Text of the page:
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Does the government really see everything you do?

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The top left  iPhone 6  displayng

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Zach Jepson

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Several countries including the United States practice what is known as internet censorship and surveillance. In these nations, the government monitors and screens information for possible threats to the government or country. This is generally abused in oppressive governments – yet even the U.S. is guilty of this. Three of the most notable countries to practice this are China, North Korea, and Russia. The United States’s FBI can request access to suspects’ smartphones, computers, and other devices.

Rumors spread when it was found that the U.S. could monitor calls, although this has never been confirmed. If the FBI has access to your smartphone or computer via a “masterkey” created for the government, there’s nothing stopping a cybercriminal from gaining access to the masterkey, leaving you and your personal data at risk.  

Internet censorship and surveillance is not only intrusive, but it is also a danger to users’ information. A few years back, law enforcement asked Apple to create a “masterkey” which would enable law enforcement to access an offender’s iCloud data. Apple declined, stating it would decrease the security for everyone. Essentially, if the government had a “masterkey” they could use to hack into suspected criminals’ accounts, a cybercriminal could in turn use this “masterkey” to access millions of iCloud users’ data. The government would, in theory, use this only for the purpose of monitoring a terrorist or criminal. Because the U.S. government didn’t get cooperation with Apple Inc., they got help from Israeli hackers, who eventually hacked into the iPhone.  

Students at Mason have mixed opinions over the government’s access to people’s internet data.

“If the government has reason to suspect that someone might be suspicious or involved in acts of terrorism or crime, then it’s okay to go through their things but they would have to have proper reason for it,” senior Jaden White said. “[Though] I think that with our criminal justice system that it could be abused really easily.”

Sophomore Vanya Saurers-Gish disagrees. “Personally, I don’t want the government knowing anything about me.”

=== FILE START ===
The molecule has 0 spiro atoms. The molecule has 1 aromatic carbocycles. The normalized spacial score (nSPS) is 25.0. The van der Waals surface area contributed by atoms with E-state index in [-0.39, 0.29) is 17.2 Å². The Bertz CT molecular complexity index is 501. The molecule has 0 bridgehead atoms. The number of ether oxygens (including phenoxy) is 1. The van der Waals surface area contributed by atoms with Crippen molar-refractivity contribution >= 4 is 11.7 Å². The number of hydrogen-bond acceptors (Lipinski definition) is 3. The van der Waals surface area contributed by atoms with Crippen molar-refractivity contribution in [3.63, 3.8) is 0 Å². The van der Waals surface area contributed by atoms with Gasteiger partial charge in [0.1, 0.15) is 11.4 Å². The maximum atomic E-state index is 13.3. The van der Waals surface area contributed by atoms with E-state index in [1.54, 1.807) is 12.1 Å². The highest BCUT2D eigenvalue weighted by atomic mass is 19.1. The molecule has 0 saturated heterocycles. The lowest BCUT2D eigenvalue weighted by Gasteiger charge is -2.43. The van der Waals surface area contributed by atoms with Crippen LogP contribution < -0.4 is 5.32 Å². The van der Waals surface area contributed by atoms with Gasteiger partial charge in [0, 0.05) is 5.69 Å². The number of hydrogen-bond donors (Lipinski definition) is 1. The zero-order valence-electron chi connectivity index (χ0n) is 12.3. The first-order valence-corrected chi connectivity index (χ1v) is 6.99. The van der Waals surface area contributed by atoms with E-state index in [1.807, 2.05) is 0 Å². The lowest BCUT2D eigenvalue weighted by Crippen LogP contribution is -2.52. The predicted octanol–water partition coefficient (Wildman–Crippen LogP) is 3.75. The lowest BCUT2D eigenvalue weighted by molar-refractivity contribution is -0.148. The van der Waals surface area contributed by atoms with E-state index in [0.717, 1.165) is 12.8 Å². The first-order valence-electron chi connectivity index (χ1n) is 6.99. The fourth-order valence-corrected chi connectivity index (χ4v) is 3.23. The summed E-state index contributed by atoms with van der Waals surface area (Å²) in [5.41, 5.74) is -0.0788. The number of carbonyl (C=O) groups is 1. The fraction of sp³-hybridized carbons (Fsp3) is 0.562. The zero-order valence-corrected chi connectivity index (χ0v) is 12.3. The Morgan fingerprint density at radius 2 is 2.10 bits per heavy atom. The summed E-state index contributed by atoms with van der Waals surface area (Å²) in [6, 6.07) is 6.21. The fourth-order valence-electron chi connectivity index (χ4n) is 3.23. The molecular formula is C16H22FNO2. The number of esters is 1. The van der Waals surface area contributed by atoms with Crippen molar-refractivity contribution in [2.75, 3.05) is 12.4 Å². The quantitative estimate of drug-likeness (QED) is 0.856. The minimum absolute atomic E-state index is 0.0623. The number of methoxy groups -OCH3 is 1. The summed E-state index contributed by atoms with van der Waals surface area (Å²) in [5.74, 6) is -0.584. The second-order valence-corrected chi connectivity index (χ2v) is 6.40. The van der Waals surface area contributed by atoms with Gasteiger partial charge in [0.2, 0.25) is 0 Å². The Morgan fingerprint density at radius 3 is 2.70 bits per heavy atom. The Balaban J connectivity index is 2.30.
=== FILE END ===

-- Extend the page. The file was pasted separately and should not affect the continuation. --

Freshman Maria Parsov thinks it would be too intrusive. “It’s not good at all, you can text some personal stuff [that] nobody needs to see.”

But to White, there are some cases where government surveillance is acceptable.  

“I get that government surveillance is for safety, [so] if you don’t have anything to hide, then there is no reason to be concerned about being check,” White said.

Some governments believe surveillance is a good thing. Russia has a Facebook-like platform called VKontakte (aka VK), meaning “in-contact” in Russian. To an extent, the Russian government and FSB (formerly KGB) has access to VKontakte information. Because of this, a certain “internet culture” has been created on VK, in which you won’t find much hate speech, blotter, or other aballing content you would normally see on western social networks.

In other countries, particularly China, this surveillance is much more noticable. For instance, on China’s WeChat, an app similar to WhatsApp, you cannot talk about the Tiananmen Square incident or anything else anti-government. If you do, you can potentially be imprisoned.

Governments censor and monitor the use of internet in their country and internationally in some cases, all in the name of homeland security and antiterrorism, and all while putting your data at risk. Government surveillance seems like a logical and practical way of protecting the nation, but in the end, the use of this surveillance can, and has already shown to become corrupt.

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Does the government really see everything you do?